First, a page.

As insurers increasingly promote wearable devices like FitBit in wellness programs and other initiatives, three University of Pennsylvania medical professors warn that they don't actually lead to behavior change--unless people who actually need the devices wear them consistently and use them correctly, according to a recent editorial published in the Journal of the American Medical Association.
Good news, payers: You are well-positioned to save a somewhat struggling health insurance industry. Payers can use their market power to establish new, innovative trends that enable quality of care and drive down costs.
Good news, payers: You are well positioned to save a somewhat struggling health insurance industry. While, at times, payers have been deemed rather unpopular, this sets them up to be unlikely heroes, according to the Harvard Business Review.
Jan. 1 officially kicks off New Year's resolution season. Wellness--whether in the form of exercising more, eating better or simply practicing healthier habits--often tops the to-do list for...
Consumers are hesitant to participate in employer wellness programs, fearing that their health records will be on public display, reported Bloomberg. Nearly 80 percent of large employers offer wellness programs. About a third of them assess employees a fine if they choose to not participate.
The chief executives of some major companies are considering withdrawing their support of the Affordable Care Act after the Obama administration sued one of the country's most successful wellness programs offered by Honeywell, reported Reuters.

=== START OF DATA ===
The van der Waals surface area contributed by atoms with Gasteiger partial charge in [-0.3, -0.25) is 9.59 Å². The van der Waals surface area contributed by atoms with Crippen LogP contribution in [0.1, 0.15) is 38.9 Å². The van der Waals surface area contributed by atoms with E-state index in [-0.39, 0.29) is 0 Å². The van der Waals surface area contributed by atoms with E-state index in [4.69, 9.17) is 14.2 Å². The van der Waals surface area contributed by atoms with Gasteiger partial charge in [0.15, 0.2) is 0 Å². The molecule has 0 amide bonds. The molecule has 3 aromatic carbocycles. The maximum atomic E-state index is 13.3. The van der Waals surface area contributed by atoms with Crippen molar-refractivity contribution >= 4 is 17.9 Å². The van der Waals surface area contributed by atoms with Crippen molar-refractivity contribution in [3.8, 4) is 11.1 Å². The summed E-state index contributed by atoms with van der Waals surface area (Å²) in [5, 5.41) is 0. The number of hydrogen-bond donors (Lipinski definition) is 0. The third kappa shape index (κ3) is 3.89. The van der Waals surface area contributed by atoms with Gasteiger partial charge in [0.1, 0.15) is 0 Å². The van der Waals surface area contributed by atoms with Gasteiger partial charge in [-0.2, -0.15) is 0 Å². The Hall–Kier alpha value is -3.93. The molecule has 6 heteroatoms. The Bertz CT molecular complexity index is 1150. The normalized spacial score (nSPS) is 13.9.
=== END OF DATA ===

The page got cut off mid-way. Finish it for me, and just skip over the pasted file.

Prudential Financial has implemented wellness programs, with a strong emphasis on holistic care, that have significantly lowered employees' health risks and decreased stress and depression among its workers.
Payers who want to retain members long-term and keep them healthy might want to consider offering multi-year insurance exchange contracts, according to a Health Affairs blog post. Insurers are...
I did a lot of shaking my head as I wrote about Honeywell's wellness program last week. The New Jersey-based company is planning on penalizing employees who don't participate in health screenings. And a federal judge just sanctioned those penalties, which include fining employees $500 fine for not undergoing biometric screenings and withholding $1,500 annually in company contributions to employees' health savings accounts for not undergoing wellness screenings like blood pressure, glucose and cholesterol tests.
Wellness prorams in the workplace, like the one New Jersey-based Honeywell is planning to implement next year, can penalize employees for not participating, according to a federal judge's decision, Business Insurance reported.